The Queen’s Speech didn’t have a whole lot for working families. There was nothing much on childcare, nothing concrete on social care for those in the sandwich generation and no Employment Bill.
I always search the Queen’s Speech for anything that is relevant to working parents and over the last few years there has been precious little related to, for instance, childcare. Childcare is absolutely central to the lives of many working parents of young children – its cost, its availability, its flexibility. Childcare providers have for years been crying out for additional funding to boost the shortfall in funding for supposedly free childcare places for three and four year olds – a lifeline for many parents.
I recall counting down the days until my son could increase his hours at nursery due to the ‘free’ childcare. Before that he was mainly doing half days and I was “working around him” the rest of the time – and I think we know from the last year that that is no walk in the park.
For many parents the ‘free’ childcare arrives just at the point they have a second child and are staring down the barrell of double the childcare costs – even back in the day when my two oldest daughters were at nursery the figure was well over one thousand pounds a month and they weren’t even attending full time. It barely made sense for my partner to work [I was the main earner] except that, in the long term, dropping out often has a much larger long-term impact on income because, for many, it is hard to get back to work on anything approaching your former salary.
But ‘free’ childcare has been a nightmare for many childcare providers because the money the Government gives them doesn’t meet the cost of childcare provision, meaning they are running constantly at a loss and have to use funding from other parts of the business – which frequently means increased childcare costs for parents of younger children – to subsidise those places or not offer them.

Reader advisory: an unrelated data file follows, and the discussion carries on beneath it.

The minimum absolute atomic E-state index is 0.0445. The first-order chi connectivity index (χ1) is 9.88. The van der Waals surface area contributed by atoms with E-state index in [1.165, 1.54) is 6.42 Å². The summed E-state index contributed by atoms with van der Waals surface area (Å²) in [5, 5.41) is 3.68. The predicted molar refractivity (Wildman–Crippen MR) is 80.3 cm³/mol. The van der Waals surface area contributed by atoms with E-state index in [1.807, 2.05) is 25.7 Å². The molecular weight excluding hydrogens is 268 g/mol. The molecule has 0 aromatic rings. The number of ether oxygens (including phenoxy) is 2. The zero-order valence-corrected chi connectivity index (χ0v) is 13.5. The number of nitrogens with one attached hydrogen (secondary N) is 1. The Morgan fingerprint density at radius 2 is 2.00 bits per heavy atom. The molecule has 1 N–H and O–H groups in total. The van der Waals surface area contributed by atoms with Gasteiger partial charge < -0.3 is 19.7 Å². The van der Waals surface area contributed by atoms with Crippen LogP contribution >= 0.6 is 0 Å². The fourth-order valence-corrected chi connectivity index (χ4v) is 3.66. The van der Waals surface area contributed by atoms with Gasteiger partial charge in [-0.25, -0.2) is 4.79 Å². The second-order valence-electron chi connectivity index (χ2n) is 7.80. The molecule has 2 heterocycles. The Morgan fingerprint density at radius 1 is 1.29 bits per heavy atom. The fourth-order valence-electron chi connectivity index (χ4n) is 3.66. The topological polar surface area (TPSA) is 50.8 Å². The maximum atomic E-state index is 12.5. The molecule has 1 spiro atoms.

So I wait every time the Queen speaks to hear something on childcare, even more so this past year when we know many standalone childcare providers are on the brink or have indeed been forced to close. So what did we get this time around? This statement is all I could see: “Measures will be brought forward to ensure that children have the best start in life, prioritising their early years. My ministers will address lost learning during the pandemic and ensure every child has a high quality education and is able to fulfil their potential.”
Sounds promising, perhaps, if fairly opaque. But is it about childcare or school catch-up money? It looks likely that it could be the latter rather than the former. Calling for “a significant uplift in the amount of recovery funding afforded to under-fives”, the Early Years Alliance says: “The government has made clear its intention to provide greater support to new parents and children in the first 1,001 days, but if we are ever to close the disadvantage gap and ensure that all children are given the best possible start in life, ministers must also commit to ensuring that early education providers are given the funding they need to deliver affordable, sustainable, high-quality care and education over the long term.”
There was also a vague reference in the Queen’s Speech to women’s rights, but, although welcome, it looks likely that this will not be employment-related, even though the short- and potential long-term impact of Covid on women’s employment has been highlighted by many.
Another noticeable absence was any concrete plans for adult social care – will it be women, unpaid as usual, who are expected to cover over the cracks in the meantime? And then there’s the Employment Bill, in part based on the Government’s interpretation of Matthew Taylor’s report on modern working and first announced in the 2019 Queen’s Speech. This was due to cover a range of workers’ rights issues, including the introduction of a single labour market enforcement body to ensure that vulnerable workers are better informed of their rights and to support businesses in compliance, a new right to request a more predictable and stable contract after 26 weeks’ service, the extension of redundancy protection for pregnant employees and a right to neonatal leave and to unpaid carers’ leave.
Many of these issues around rights – crucially, enforcement of rights – and quality of work are critical for working parents, particularly women, and have become more so in the wake of Covid-19.
It is surely worrying that the Queen’s Speech seems to be more newsworthy due to what it doesn’t say than what it does.